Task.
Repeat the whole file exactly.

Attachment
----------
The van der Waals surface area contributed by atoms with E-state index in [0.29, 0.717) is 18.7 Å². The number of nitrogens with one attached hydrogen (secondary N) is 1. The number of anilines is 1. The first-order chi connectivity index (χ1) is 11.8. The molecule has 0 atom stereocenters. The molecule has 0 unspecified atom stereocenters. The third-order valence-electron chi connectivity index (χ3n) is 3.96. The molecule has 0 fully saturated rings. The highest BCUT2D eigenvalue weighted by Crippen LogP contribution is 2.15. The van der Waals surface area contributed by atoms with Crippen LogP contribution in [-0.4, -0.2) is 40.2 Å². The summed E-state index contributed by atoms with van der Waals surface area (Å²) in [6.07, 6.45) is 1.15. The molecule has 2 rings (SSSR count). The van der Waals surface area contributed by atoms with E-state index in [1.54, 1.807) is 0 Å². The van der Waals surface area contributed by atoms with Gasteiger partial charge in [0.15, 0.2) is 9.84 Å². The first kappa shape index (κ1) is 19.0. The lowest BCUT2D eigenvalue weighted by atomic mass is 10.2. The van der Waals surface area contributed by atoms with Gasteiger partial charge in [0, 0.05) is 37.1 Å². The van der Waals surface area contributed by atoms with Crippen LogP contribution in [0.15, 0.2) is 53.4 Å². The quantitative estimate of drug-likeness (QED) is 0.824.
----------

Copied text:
The van der Waals surface area contributed by atoms with E-state index in [0.29, 0.717) is 18.7 Å². The number of nitrogens with one attached hydrogen (secondary N) is 1. The number of anilines is 1. The first-order chi connectivity index (χ1) is 11.8. The molecule has 0 atom stereocenters. The molecule has 0 unspecified atom stereocenters. The third-order valence-electron chi connectivity index (χ3n) is 3.96. The molecule has 0 fully saturated rings. The highest BCUT2D eigenvalue weighted by Crippen LogP contribution is 2.15. The van der Waals surface area contributed by atoms with Crippen LogP contribution in [-0.4, -0.2) is 40.2 Å². The summed E-state index contributed by atoms with van der Waals surface area (Å²) in [6.07, 6.45) is 1.15. The molecule has 2 rings (SSSR count). The van der Waals surface area contributed by atoms with E-state index in [1.54, 1.807) is 0 Å². The van der Waals surface area contributed by atoms with Gasteiger partial charge in [0.15, 0.2) is 9.84 Å². The first kappa shape index (κ1) is 19.0. The lowest BCUT2D eigenvalue weighted by atomic mass is 10.2. The van der Waals surface area contributed by atoms with Gasteiger partial charge in [0, 0.05) is 37.1 Å². The van der Waals surface area contributed by atoms with Crippen LogP contribution in [0.15, 0.2) is 53.4 Å². The quantitative estimate of drug-likeness (QED) is 0.824.